Patre nostre, qui es in le celos, que tu nomine sia sanctificate; que tu regno veni; que tu voluntate sia facite como in le celo, etiam super le terra. Da nos hodie nostre pan quotidian, e pardona a nos nostre debitas como etiam nos los pardona a nostre debitores. E non induce nos in tentation, sed libera nos del mal. Amen.
Pater noster, qui es in caelis, sanctificetur nomen tuum. Adveniat regnum tuum. Fiat voluntas tua, sicut in caelo, et in terra. Panem nostrum quotidianum da nobis hodie, et dimitte nobis debita nostra, sicut et nos dimittimus debitoribus nostris. Et ne nos inducas in tentationem, sed libera nos a malo. Amen.
Our Father (who are) in heaven, hallowed be your name, your kingdom come, your will be done, on earth as in heaven. Give us today our daily bread. Forgive us our sins as we forgive those who sin against us. Save us from the time of trial and deliver us from evil. Amen.
LATIN PROVERBS CONVERTED TO LATINO SINE FLEXIONE
LATIN LATINO SINE FLEXIONE ENGLISH
Vox populi, vox Dei. Voce de populo, voce de Deo. The voice of the people is the voice of God.
Hodie mihi, cras tibi. Hodie ad me, cras ad te. It is my lot today, yours to-morrow.
Gratia gratiam generat, lis litem lis. Gratia genera gratia, lite genera lite. Goodwill begets goodwill, bickering begets bickering.
In medio stat virtus. Virtute sta in medio. Virtue stands in the middle.
Qui non laborat, non manducet. Qui non labora, non debe manduca. He that laboureth not, let him not eat.
Medice, cura te ipsum. Medico, cura te ipso. Physician, cure thyself.
De gustibus non est disputandum. Nos ne debe disputa de gustu. There is no disputing about tastes.
Ars imitatio naturae est. Arte imita natura. Art imitates nature.
Do ut des . Me da ut te da. I give so that you give.
Designatio unius est exclusio alterius. Qui designa uno, exclude alio. Who chooses one excludes another.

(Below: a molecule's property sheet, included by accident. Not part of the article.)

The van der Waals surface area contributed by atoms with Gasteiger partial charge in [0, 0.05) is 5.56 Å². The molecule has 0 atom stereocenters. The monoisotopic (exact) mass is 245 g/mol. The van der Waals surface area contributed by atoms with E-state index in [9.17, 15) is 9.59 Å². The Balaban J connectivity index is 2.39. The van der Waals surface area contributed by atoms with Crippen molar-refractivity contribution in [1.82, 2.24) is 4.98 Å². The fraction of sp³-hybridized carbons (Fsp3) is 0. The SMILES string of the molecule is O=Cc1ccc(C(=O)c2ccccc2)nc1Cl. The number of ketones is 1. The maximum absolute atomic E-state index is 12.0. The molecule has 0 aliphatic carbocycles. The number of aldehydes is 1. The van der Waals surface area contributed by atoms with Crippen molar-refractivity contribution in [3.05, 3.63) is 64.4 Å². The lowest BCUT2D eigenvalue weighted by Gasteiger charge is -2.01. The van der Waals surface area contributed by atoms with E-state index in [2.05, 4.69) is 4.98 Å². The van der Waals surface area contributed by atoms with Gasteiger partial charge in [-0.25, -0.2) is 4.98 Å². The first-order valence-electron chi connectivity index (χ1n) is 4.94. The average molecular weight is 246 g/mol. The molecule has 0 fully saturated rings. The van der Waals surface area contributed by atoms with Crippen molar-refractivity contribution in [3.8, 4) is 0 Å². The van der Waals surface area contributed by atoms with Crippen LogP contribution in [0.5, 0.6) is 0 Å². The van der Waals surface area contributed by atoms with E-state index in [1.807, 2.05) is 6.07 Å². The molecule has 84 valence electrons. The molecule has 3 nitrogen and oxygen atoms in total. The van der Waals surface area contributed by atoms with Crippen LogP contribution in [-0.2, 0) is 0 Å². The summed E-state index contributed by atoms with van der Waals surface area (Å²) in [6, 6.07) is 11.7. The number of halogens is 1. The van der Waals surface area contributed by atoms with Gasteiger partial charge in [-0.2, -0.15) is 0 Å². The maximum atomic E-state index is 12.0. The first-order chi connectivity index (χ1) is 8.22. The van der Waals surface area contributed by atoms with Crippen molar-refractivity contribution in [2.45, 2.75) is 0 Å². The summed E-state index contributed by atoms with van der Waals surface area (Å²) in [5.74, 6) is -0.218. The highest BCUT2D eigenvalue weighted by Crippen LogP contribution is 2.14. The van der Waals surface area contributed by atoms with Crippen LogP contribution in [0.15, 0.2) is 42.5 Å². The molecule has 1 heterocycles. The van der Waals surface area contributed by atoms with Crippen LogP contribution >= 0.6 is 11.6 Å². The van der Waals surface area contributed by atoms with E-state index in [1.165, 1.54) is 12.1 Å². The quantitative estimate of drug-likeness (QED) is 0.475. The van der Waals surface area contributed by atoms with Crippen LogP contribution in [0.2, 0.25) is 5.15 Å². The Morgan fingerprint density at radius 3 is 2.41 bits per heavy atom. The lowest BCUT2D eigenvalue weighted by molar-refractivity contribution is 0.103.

PUBLIUS CORNELIUS TACITUS , DE ORIGINE ET SITU GERMANORUM (GERMANIA) (FRAGMENTUM INITIALE)
LATINA CLASSICA (ex Vicifonte) LATINO SINE FLEXIONE / INTERLINGUA (IL) DE A.P.I.
Germania omnis a Gallis Raetisque et Pannoniis Rheno et Danuvio fluminibus, a Sarmatis Dacisque mutuo metu aut montibus separatur: cetera Oceanus ambit, latos sinus et insularum inmensa spatia complectens, nuper cognitis quibusdam gentibus ac regibus, quos bellum aperuit. Rhenus, Raeticarum Alpium inaccesso ac praecipiti vertice ortus, modico flexu in occidentem versus septentrionali Oceano miscetur. Danuvius molli et clementer edito montis Abnobae iugo effusus pluris populos adit, donec in Ponticum mare sex meatibus erumpat: septimum os paludibus hauritur. Fluvios Rheno et Danuvio separa toto Germania ab Gallos, Raetos et Pannonios; montes, aut metu mutuo, separa illo ab Sarmatas et Dacos: Oceano ambi ceteros, complectente sinus lato de mari et spatios immenso de insulas, ad certo gentes et reges recente cognito, aperto ab bello. Rheno, orto in vertice inaccesso et praecipite de Alpes Raetico, flecte se parvo versus occidente et misce se in Oceano septentrionale. Danuvio, effuso in jugo molle et clemente edito de monte Abnoba, visita plure populo, usque illo erumpe in mari Pontico per sex cursu: ore septimo perde se in paludes.